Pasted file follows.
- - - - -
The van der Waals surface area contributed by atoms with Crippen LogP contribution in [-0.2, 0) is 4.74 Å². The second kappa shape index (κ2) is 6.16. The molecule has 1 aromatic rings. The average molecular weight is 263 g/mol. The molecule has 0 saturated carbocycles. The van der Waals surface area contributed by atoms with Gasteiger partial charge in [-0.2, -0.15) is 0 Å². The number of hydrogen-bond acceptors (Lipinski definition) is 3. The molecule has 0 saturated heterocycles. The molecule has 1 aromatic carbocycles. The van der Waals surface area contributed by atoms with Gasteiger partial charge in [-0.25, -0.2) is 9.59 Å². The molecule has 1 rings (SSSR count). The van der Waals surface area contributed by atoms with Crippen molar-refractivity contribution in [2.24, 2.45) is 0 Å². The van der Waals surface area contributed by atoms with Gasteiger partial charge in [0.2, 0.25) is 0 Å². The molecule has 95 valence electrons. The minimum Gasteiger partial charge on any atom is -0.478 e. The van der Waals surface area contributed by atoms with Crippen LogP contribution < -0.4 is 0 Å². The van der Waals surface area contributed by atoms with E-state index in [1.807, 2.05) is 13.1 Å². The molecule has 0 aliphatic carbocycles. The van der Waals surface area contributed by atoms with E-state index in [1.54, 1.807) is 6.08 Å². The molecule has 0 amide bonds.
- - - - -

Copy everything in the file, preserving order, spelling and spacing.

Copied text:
The van der Waals surface area contributed by atoms with Crippen LogP contribution in [-0.2, 0) is 4.74 Å². The second kappa shape index (κ2) is 6.16. The molecule has 1 aromatic rings. The average molecular weight is 263 g/mol. The molecule has 0 saturated carbocycles. The van der Waals surface area contributed by atoms with Gasteiger partial charge in [-0.2, -0.15) is 0 Å². The number of hydrogen-bond acceptors (Lipinski definition) is 3. The molecule has 0 saturated heterocycles. The molecule has 1 aromatic carbocycles. The van der Waals surface area contributed by atoms with Gasteiger partial charge in [-0.25, -0.2) is 9.59 Å². The molecule has 1 rings (SSSR count). The van der Waals surface area contributed by atoms with Crippen molar-refractivity contribution in [2.24, 2.45) is 0 Å². The van der Waals surface area contributed by atoms with Gasteiger partial charge in [0.2, 0.25) is 0 Å². The molecule has 95 valence electrons. The minimum Gasteiger partial charge on any atom is -0.478 e. The van der Waals surface area contributed by atoms with Crippen LogP contribution < -0.4 is 0 Å². The van der Waals surface area contributed by atoms with E-state index in [1.807, 2.05) is 13.1 Å². The molecule has 0 aliphatic carbocycles. The van der Waals surface area contributed by atoms with E-state index in [1.54, 1.807) is 6.08 Å². The molecule has 0 amide bonds.